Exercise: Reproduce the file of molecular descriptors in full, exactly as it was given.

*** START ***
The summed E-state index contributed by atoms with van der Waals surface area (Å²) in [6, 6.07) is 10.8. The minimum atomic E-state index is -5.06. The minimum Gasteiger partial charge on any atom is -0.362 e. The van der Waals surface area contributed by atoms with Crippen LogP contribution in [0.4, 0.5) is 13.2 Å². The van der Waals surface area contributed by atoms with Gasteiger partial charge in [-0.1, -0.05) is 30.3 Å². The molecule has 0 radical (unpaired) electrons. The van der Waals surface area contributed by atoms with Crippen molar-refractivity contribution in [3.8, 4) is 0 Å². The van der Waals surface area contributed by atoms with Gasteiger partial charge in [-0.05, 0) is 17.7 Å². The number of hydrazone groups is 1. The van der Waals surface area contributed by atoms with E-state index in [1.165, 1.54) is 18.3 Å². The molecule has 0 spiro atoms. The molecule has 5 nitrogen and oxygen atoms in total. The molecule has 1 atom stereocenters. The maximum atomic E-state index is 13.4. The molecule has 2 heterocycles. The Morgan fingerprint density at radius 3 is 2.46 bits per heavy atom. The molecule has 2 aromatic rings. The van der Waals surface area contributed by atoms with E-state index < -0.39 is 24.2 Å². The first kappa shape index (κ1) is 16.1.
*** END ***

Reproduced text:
The summed E-state index contributed by atoms with van der Waals surface area (Å²) in [6, 6.07) is 10.8. The minimum atomic E-state index is -5.06. The minimum Gasteiger partial charge on any atom is -0.362 e. The van der Waals surface area contributed by atoms with Crippen LogP contribution in [0.4, 0.5) is 13.2 Å². The van der Waals surface area contributed by atoms with Gasteiger partial charge in [-0.1, -0.05) is 30.3 Å². The molecule has 0 radical (unpaired) electrons. The van der Waals surface area contributed by atoms with Crippen molar-refractivity contribution in [3.8, 4) is 0 Å². The van der Waals surface area contributed by atoms with Gasteiger partial charge in [-0.05, 0) is 17.7 Å². The number of hydrazone groups is 1. The van der Waals surface area contributed by atoms with E-state index in [1.165, 1.54) is 18.3 Å². The molecule has 0 spiro atoms. The molecule has 5 nitrogen and oxygen atoms in total. The molecule has 1 atom stereocenters. The maximum atomic E-state index is 13.4. The molecule has 2 heterocycles. The Morgan fingerprint density at radius 3 is 2.46 bits per heavy atom. The molecule has 2 aromatic rings. The van der Waals surface area contributed by atoms with E-state index < -0.39 is 24.2 Å². The first kappa shape index (κ1) is 16.1.